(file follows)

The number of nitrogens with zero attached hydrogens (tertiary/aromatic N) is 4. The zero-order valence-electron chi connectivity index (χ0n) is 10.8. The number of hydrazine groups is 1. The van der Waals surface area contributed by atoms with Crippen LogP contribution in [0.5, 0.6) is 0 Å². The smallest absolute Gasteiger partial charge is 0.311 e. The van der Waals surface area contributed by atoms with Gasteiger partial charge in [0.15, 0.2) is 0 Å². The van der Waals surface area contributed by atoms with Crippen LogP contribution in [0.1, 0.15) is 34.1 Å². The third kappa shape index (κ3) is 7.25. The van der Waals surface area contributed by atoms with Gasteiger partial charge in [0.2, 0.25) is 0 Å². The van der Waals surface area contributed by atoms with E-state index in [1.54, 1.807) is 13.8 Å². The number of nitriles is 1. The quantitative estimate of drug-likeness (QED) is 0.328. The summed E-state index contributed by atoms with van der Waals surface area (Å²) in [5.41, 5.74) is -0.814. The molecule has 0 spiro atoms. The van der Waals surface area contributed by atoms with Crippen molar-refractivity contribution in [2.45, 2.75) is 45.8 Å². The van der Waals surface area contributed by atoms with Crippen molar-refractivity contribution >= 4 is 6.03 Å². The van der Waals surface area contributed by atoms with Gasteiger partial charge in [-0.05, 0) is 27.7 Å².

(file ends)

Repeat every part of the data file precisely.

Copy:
The number of nitrogens with zero attached hydrogens (tertiary/aromatic N) is 4. The zero-order valence-electron chi connectivity index (χ0n) is 10.8. The number of hydrazine groups is 1. The van der Waals surface area contributed by atoms with Crippen LogP contribution in [0.5, 0.6) is 0 Å². The smallest absolute Gasteiger partial charge is 0.311 e. The van der Waals surface area contributed by atoms with Gasteiger partial charge in [0.15, 0.2) is 0 Å². The van der Waals surface area contributed by atoms with Crippen LogP contribution in [0.1, 0.15) is 34.1 Å². The third kappa shape index (κ3) is 7.25. The van der Waals surface area contributed by atoms with Gasteiger partial charge in [0.2, 0.25) is 0 Å². The van der Waals surface area contributed by atoms with E-state index in [1.54, 1.807) is 13.8 Å². The number of nitriles is 1. The quantitative estimate of drug-likeness (QED) is 0.328. The summed E-state index contributed by atoms with van der Waals surface area (Å²) in [5.41, 5.74) is -0.814. The molecule has 0 spiro atoms. The van der Waals surface area contributed by atoms with Crippen molar-refractivity contribution in [2.45, 2.75) is 45.8 Å². The van der Waals surface area contributed by atoms with Crippen molar-refractivity contribution >= 4 is 6.03 Å². The van der Waals surface area contributed by atoms with Gasteiger partial charge in [-0.05, 0) is 27.7 Å².